As a matter of fact, after the collapse of the USSR, the Ukraine immediately left for independence, entering a very difficult transitional phase, which is basically still lasting today. The general weakness of all recent presidential administrations, the claims of ownership over the former national industries and natural resources by private owners, and substantial border controversies with Russia, have produced living conditions for the population which are much lower than for other ex-USSR countries like Russia, the Baltics or Belarus.

All these pieces of national history are reflected in Kiev, a very large city where you hear echoes from all the eras of its complicated past. This chapter presents a quick account of the highlights of Kiev’s heritage from older and newer times, providing also an impression of how this town is evolving today. Photographs were taken in spring 2018, and portray a bit of everything, from spectacular Orthodox temples to gigantic Soviet statues, cannons from WWII, the Chernobyl Museum, panorama views of the city and more!

Map

The map below shows the location of everything described or portrayed in this post.

Pictures were taken mostly in central Kiev, itself a pretty extensive area, served by public transport, but more quickly and efficiently explored by taxi. As of today (2019), the cost of life for a visiting westerner is incredibly low, so even taking a taxi for every shift is not inconceivable.

Of course, there are some parts of the central district which are interesting to explore by walk, and if you are a well-trained type you might simply spend your day walking from a destination to the other – getting a more complete view of the city center, and avoiding traffic jams which constantly plague the city.

I really enjoy driving, but in Kiev I would not suggest moving around with a car on your own, cause traffic is really a nightmare, traffic flows are fuzzy and chaotic, so you may be easily wasting your time, letting aside the chance of accidents and damage to your car.

The central districts appear reasonably safe, so you may relax and move around by foot, taking all the pictures.

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Sights

Saint Sophia’s Cathedral

If you want to start you exploration with a true masterpiece, then head directly to the very central Saint Sophia’s Cathedral. This glorious church and monastery founded around the year 1000 AD was renewed and modified over the centuries, but the main features of the central church have remained basically unaltered since its origin.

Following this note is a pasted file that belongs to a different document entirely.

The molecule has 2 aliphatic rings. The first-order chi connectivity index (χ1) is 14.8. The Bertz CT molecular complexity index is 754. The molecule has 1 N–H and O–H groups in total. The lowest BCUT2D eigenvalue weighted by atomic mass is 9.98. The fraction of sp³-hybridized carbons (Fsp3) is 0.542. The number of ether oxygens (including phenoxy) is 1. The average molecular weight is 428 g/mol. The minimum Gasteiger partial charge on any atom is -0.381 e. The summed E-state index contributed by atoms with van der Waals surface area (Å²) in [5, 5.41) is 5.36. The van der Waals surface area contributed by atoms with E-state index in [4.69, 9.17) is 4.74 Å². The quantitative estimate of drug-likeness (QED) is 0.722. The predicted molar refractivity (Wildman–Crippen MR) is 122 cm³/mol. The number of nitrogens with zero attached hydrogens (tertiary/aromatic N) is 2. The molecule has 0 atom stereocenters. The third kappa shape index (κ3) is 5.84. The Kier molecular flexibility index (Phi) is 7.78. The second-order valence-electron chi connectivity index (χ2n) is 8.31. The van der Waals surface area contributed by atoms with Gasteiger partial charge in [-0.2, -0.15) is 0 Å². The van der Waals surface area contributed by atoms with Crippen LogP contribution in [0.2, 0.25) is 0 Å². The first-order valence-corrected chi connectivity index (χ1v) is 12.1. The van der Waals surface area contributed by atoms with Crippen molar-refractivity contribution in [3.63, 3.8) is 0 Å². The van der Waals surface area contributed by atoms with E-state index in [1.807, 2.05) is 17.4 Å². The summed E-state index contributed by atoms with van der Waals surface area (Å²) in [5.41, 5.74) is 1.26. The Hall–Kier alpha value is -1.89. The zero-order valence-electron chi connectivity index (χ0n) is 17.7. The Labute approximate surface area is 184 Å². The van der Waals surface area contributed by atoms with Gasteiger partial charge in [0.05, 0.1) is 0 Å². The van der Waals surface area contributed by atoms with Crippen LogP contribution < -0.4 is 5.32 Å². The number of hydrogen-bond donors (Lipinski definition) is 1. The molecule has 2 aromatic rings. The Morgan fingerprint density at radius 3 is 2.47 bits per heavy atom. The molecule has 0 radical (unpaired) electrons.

Access to the monastery grounds are via the tall bell tower. You can also climb upstairs, very much advised to enjoy a very good view of Kiev’s central districts, including the nearby church of Saint Michael.

Looking farther, you can appreciate the size of the outskirts of the city, which is really extensive. The typical Soviet/post-Soviet amenity of the most peripheral districts is readily apparent. There is also a plant looking like an oil power plant, with giant red and white chimneys, right in town.

The majestic river Dnepr can be barely seen from here, looking east.

From the outside the church in the monastery – resembling the plan of Saint Sophia’s Cathedral in Constantinople – is a masterpiece, but the mosaics inside are really unmissable.

Unfortunately, taking pictures inside is strictly forbidden (many guards around).

Saint Andrew’s Church & Ministry of Foreign Affairs

A quick detour to the east from the alley connecting Saint Sophia’s to Saint Michael’s Cathedral, Saint Andrew’s Cathedral is a nice example of Czarist Rococo style. Unfortunately the church was undergoing renovation inside at the time of my visit.

On the way from Saint Andrew’s Cathedral to Saint Michael’s Cathedral you can find a Soviet monolith, today the Ukrainian Ministry of Foreign Affairs. The building, with a line of prominent columns aligned ahead of the façade, was built over a terrain formerly part of Saint Michael’s Monastery.

Saint Michael’s Cathedral

This beautiful church, with distinctive golden domes, was reconstructed in its baroque form in the late 1990s, after it had been completely demolished in the 1930s, among the darkest hours of Stalin’s communist dictatorship. The ancient mosaics which adorned the original church, dating back to the Byzantine period, were transferred to major museums of the USSR before demolition took place.

The accurate reconstruction work has produced a beautiful ensemble, with a church in the middle, a tower over the main gate, and several smaller buildings. The contrast between the blue façade walls and the golden roof produces a very nice chromatic effect.

Friendship of Nations Monument

Descending towards the river from Saint Michael’s Cathedral, you soon reach an artery of the city called Kreshchatyy, and a typical soviet building – the Ukrainian House, today a congress center. This artery leads to the central Independence Square.

Next to the Ukrainian House you can find the head of short promenade leading to a balcony with a gorgeous view of the Dnepr. Going there, you pass under an arch, framing some sculptures including a – strangely – moderate soviet memorial, the Friendship of Nations Monument.

The size of the Dnepr is impressive. The balcony is a vantage point for a panorama view of the northern and eastern districts of Kiev.

Governmental District